The 20thCentury Evolution of Propaganda

Translations of this material:

into Russian: Перевод "The 20thCentury Evolution of Propaganda". 22% translated in draft.
Submitted for translation by Annhen 10.01.2012


The 20th century was a period when propaganda was rapidly developed by governments as a tool to influencing the masses both domestically and abroad. The two global conflicts that were such a feature of this century can be seen as major catalysts for advances in media manipulation techniques.

Wartime propaganda shows the collaboration of government and media at its most extreme and emphasizes the passivity of the masses who generally are more likely than ever to accept the media line in time of conflict, only questioning the veracity of information at an alter date.

World War One represented arguably the first conflict in which propaganda was used on a huge scale by governments on either side to a deliberate and wide-ranging attempt to influence public opinion.

In Britain, Asquith's cabinet had decided by the end of 1914 to initiate official propaganda with a view to "putting to the population of neutral countries and of the British dominion, statements and arguments in support of the policy of Great Britain and her allies in the European crisis." (p9 Reeves N (1986) Official British Film Propaganda During The First World War, Croom Helm, London).

Few would argue with this, governments would be expected to state their case in a positive manner, however what distinguished World War One was the use of widespread propaganda that was simply untrue to maintain, or try and maintain, public support for a futile, horrific and seemingly endless war.

Ponsonby (1991, Falsehood in Wartime - Propaganda Lies of the First World War, Institute of Historical Review, California) writes scathingly of some of the blatant falsehoods peddled by British and Allied governments during World War One. Stories of the Kaiser allegedly ordering the torture of three year old Belgian children spread through media sources and did stories of a corpse factory operating in Germany where oils and fats were manufactured from the bodies of dead soldiers. Ponsonby summarised this stating:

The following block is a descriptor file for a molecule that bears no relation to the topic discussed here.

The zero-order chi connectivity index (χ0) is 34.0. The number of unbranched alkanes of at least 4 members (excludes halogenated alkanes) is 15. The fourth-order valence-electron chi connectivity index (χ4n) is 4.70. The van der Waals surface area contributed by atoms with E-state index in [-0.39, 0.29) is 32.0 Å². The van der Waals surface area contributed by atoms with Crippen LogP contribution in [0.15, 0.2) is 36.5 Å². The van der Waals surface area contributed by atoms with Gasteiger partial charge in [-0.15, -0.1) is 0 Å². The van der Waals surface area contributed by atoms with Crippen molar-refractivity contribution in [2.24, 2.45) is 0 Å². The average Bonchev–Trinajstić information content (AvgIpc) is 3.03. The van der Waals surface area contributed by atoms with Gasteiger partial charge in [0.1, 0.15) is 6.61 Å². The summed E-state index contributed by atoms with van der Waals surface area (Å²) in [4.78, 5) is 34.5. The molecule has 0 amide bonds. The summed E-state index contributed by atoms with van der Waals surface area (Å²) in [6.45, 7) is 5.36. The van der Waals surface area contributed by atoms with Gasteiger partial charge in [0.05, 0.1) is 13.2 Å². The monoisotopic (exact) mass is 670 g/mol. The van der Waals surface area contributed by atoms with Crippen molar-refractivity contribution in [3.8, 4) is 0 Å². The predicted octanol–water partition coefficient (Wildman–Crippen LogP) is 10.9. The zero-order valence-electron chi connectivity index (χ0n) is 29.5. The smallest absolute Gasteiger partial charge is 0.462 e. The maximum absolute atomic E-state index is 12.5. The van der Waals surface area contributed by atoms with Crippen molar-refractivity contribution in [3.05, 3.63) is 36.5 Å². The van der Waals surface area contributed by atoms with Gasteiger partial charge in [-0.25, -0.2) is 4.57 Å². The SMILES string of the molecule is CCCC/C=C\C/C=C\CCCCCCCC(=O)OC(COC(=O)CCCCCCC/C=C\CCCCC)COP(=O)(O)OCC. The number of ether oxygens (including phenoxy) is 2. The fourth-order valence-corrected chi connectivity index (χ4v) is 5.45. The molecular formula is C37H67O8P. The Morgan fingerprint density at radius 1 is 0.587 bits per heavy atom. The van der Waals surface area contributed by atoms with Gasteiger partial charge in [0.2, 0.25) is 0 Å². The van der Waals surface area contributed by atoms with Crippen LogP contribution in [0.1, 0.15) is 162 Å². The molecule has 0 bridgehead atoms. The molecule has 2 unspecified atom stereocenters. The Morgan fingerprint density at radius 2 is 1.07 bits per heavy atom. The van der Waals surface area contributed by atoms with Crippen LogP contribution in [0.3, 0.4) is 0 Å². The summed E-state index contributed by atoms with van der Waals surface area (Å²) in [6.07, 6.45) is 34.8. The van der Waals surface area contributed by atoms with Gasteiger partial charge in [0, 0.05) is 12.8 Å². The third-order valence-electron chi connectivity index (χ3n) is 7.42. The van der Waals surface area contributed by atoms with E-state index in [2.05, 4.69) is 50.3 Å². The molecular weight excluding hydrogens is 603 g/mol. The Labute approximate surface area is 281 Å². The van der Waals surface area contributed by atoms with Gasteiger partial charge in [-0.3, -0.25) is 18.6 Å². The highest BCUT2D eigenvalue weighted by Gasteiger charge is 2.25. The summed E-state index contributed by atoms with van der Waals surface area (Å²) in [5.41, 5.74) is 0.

"To maintain popular enthusiasm and support for the ever bloodier conflict, British, French and American propaganda tirelessly depicted the German adversaries and vicious criminals" (p8 Ponsonby 1991). The key to propaganda at this level is to ensure that the population believes the enemy to be solely responsible for War. Newspapers such as The Times stuck resolutely to this line in 1914 stating:

"It (the declaration of war) is hardly surprising news, for a long chain of facts goes to show that Germany has deliberately brought on a crisis which now hangs over Europe" (The Times, August 5, 1914) and other media sources followed this line. With hindsight, the horror and absurdity of World War One appear to be as such that there would have been popular opposition to the ongoing slaughter, yet the propaganda of the age was largely able to subdue any critical analysis by the populations of the warring nations. On sides, government propaganda and a collaborating media painted a picture of the conflict that was truly black and white. As Ponsonby concluded:

"people must never be allowed to become despondent and must be persuaded that their government is blameless, their cause is righteous, and that the undisputable wickedness of the enemy had been proved beyond question." (p14 Ponsonby 1991).